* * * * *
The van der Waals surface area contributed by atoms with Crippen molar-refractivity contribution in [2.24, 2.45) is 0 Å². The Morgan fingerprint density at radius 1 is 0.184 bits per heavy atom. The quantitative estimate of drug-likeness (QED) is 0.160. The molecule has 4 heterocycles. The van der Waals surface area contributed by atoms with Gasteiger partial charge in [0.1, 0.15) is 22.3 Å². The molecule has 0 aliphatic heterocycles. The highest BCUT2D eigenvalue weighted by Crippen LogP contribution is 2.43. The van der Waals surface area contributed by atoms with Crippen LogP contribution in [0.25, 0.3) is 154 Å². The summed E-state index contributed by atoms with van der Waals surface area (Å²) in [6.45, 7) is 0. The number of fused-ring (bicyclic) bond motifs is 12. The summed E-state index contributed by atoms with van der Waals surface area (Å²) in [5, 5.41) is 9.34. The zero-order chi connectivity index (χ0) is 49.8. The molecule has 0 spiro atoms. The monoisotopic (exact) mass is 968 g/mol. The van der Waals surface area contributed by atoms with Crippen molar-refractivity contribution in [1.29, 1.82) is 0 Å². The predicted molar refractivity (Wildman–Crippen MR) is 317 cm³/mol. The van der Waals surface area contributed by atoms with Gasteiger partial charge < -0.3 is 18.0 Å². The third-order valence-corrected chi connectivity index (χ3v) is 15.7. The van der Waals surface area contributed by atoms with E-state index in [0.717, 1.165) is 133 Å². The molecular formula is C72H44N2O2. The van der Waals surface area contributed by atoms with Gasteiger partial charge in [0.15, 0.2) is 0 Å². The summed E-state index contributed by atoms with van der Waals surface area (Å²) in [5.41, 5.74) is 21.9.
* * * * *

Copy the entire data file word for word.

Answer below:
The van der Waals surface area contributed by atoms with Crippen molar-refractivity contribution in [2.24, 2.45) is 0 Å². The Morgan fingerprint density at radius 1 is 0.184 bits per heavy atom. The quantitative estimate of drug-likeness (QED) is 0.160. The molecule has 4 heterocycles. The van der Waals surface area contributed by atoms with Gasteiger partial charge in [0.1, 0.15) is 22.3 Å². The molecule has 0 aliphatic heterocycles. The highest BCUT2D eigenvalue weighted by Crippen LogP contribution is 2.43. The van der Waals surface area contributed by atoms with Crippen LogP contribution in [0.25, 0.3) is 154 Å². The summed E-state index contributed by atoms with van der Waals surface area (Å²) in [6.45, 7) is 0. The number of fused-ring (bicyclic) bond motifs is 12. The summed E-state index contributed by atoms with van der Waals surface area (Å²) in [5, 5.41) is 9.34. The zero-order chi connectivity index (χ0) is 49.8. The molecule has 0 spiro atoms. The monoisotopic (exact) mass is 968 g/mol. The van der Waals surface area contributed by atoms with Crippen molar-refractivity contribution in [1.29, 1.82) is 0 Å². The predicted molar refractivity (Wildman–Crippen MR) is 317 cm³/mol. The van der Waals surface area contributed by atoms with Gasteiger partial charge < -0.3 is 18.0 Å². The third-order valence-corrected chi connectivity index (χ3v) is 15.7. The van der Waals surface area contributed by atoms with E-state index in [0.717, 1.165) is 133 Å². The molecular formula is C72H44N2O2. The van der Waals surface area contributed by atoms with Gasteiger partial charge in [0.15, 0.2) is 0 Å². The summed E-state index contributed by atoms with van der Waals surface area (Å²) in [5.41, 5.74) is 21.9.